However, 2023 was so exceptionally warm that it suggests that this El Niño might be behaving differently, with global surface temperatures responding more rapidly than in the past. If this is the case, 2024 would not necessarily follow the pattern of past El Niño events and is less likely to be substantially warmer than 2023.  

There have been four published predictions – from the UK Met Office, NASA’s Dr Gavin SchmidtBerkeley Earth and Carbon Brief (in this article) – of what temperatures might look like in 2024. 

The figure below shows the four different 2024 predictions compared to the average of six different temperature records (NASA, NOAA, Hadley, Berkeley, Copernicus, and the Japanese JRA-55 reanalysis) used by the World Meteorological Organization (WMO). These have been “normalised” to show 2024 warming relative to 2023 in the WMO dataset. This is to remove any differences in predictions due to divergences in the baselines used by different temperature records. 

Carbon Brief’s prediction of likely 2024 temperatures is based on a statistical model using the year, the average temperature of the past year, and projections of El Niño/La Niña conditions over the first three months to predict the temperatures of the year. 

Temperature projections for 2024 from the UK Met Office, NASA’s Dr Gavin SchmidtBerkeley Earth, and Carbon Brief, relative to pre-industrial (1880-99) temperatures and compared to the historical average of six different datasets produced by the WMO. Chart by Carbon Brief.

The Met Office, Dr Schmidt, Berkeley Earth and Carbon Brief estimates all have 2024 as more likely than not to be warmer than 2023 – but only by a small margin. In all estimates it is close to a coin flip which will end up as the warmer year.

Against a 1880-99 pre-industrial baseline, the central estimate of all four forecasts is just below 1.5C of warming, with ranges suggesting that temperatures could top 1.5C next year.

However, the poor performance by all of these groups in accurately predicting 2023 temperatures mean these should be treated with some caution. Until scientists have a clearer understanding of the drivers of the unusual warmth the world experienced in 2023, it will not be possible to fully predict how temperatures will evolve in 2024 as the current El Niño event peaks and fades away.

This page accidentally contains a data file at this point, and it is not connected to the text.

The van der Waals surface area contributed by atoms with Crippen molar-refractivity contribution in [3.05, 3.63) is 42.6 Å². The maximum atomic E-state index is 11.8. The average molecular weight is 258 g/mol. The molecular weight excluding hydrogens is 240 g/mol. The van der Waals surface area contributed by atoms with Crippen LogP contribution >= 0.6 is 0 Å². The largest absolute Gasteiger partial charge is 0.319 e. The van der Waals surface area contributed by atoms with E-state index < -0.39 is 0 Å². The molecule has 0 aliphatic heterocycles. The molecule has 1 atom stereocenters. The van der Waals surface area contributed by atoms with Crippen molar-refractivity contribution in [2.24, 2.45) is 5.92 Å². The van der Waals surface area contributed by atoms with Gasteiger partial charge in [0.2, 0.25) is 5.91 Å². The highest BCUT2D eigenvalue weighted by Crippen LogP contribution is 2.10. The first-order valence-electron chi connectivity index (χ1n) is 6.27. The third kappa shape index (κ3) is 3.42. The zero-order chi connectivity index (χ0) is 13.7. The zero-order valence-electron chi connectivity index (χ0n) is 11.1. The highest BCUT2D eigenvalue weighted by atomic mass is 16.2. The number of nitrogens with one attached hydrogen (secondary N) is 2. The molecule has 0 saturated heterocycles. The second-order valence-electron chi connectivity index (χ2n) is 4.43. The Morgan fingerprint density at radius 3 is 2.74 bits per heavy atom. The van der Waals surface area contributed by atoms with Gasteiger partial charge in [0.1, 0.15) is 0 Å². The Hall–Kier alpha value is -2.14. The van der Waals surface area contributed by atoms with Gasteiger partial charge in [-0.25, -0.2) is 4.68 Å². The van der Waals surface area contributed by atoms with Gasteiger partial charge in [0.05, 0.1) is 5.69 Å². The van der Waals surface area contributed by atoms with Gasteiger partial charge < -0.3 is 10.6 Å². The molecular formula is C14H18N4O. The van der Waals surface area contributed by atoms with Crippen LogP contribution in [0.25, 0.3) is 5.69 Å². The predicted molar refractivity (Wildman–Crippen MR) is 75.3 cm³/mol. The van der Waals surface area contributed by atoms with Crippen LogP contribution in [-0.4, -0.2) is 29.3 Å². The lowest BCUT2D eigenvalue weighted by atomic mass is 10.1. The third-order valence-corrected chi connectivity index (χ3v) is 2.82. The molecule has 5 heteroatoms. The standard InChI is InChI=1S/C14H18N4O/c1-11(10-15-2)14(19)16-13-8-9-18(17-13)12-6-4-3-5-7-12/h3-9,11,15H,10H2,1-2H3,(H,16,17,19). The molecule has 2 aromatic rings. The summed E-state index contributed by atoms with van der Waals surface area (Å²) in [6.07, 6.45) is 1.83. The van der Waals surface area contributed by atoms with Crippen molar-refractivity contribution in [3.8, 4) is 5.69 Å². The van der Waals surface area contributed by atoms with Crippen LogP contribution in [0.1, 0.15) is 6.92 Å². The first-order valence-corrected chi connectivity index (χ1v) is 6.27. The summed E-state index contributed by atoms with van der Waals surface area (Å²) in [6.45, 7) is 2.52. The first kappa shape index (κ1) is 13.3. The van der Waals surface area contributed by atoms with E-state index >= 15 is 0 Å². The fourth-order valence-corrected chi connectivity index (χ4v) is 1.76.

Ultimately, what matters for the climate is not the leaderboard of individual years. Rather, it is the long-term upward trend in global temperatures driven by human emissions of greenhouse gases. Until the world reduces emissions down to net-zero, the planet will continue to warm

As the chart below highlights, if the warming trend over the past 40 years continues, average surface temperatures are likely to pass 1.5C in the early 2030s and 2C by around 2060.

Expected exceedance years of 1.5C and 2C given a continuation of the long-term warming trend.
Expected exceedance years of 1.5C and 2C given a continuation of the long-term warming trend. Note that exceedance is defined as the long-term average temperature, rather than any individual year. Figure from Berkeley Earth.

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Comments

Comments 1 to 13:

  1. Hello,

    Why have NCEP reanalyses been ruled out of the all time record estimate for 2023 in WMO and many others' articles?

    Evidently NCEP reanalyses changed the SST source near 2020 which brings some complexity but I do not have more details.

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  2. cctpp85, one answer is that it's the difference between theory-based calculations (reanalysis products) and direct observations.

    Parker 2016 - Reanalyses and Observations: What’s the Difference?

    Atmospheric Reanalysis: Overview & Comparison Tables

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  3. Hello,